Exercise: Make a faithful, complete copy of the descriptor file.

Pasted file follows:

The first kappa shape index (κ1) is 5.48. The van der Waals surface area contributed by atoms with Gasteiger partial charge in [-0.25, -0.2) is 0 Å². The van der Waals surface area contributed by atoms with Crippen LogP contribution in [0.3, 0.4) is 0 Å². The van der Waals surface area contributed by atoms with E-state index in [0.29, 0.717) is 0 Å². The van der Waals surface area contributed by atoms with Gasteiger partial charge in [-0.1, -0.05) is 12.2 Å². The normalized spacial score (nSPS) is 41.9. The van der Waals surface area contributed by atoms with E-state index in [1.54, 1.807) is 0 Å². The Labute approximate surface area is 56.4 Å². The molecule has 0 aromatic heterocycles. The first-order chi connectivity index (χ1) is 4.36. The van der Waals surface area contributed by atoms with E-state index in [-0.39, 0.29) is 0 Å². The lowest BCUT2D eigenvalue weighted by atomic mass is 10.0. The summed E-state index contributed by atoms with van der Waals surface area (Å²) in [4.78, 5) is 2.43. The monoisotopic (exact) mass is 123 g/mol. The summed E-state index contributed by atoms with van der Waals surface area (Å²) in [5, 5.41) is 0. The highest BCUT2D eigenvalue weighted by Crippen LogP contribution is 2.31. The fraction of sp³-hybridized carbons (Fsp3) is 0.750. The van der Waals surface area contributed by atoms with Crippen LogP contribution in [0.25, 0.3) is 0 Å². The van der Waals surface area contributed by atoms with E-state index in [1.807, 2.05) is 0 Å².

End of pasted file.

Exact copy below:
The first kappa shape index (κ1) is 5.48. The van der Waals surface area contributed by atoms with Gasteiger partial charge in [-0.25, -0.2) is 0 Å². The van der Waals surface area contributed by atoms with Crippen LogP contribution in [0.3, 0.4) is 0 Å². The van der Waals surface area contributed by atoms with E-state index in [0.29, 0.717) is 0 Å². The van der Waals surface area contributed by atoms with Gasteiger partial charge in [-0.1, -0.05) is 12.2 Å². The normalized spacial score (nSPS) is 41.9. The van der Waals surface area contributed by atoms with E-state index in [1.54, 1.807) is 0 Å². The Labute approximate surface area is 56.4 Å². The molecule has 0 aromatic heterocycles. The first-order chi connectivity index (χ1) is 4.36. The van der Waals surface area contributed by atoms with E-state index in [-0.39, 0.29) is 0 Å². The lowest BCUT2D eigenvalue weighted by atomic mass is 10.0. The summed E-state index contributed by atoms with van der Waals surface area (Å²) in [4.78, 5) is 2.43. The monoisotopic (exact) mass is 123 g/mol. The summed E-state index contributed by atoms with van der Waals surface area (Å²) in [5, 5.41) is 0. The highest BCUT2D eigenvalue weighted by Crippen LogP contribution is 2.31. The fraction of sp³-hybridized carbons (Fsp3) is 0.750. The van der Waals surface area contributed by atoms with Crippen LogP contribution in [0.25, 0.3) is 0 Å². The van der Waals surface area contributed by atoms with E-state index in [1.807, 2.05) is 0 Å².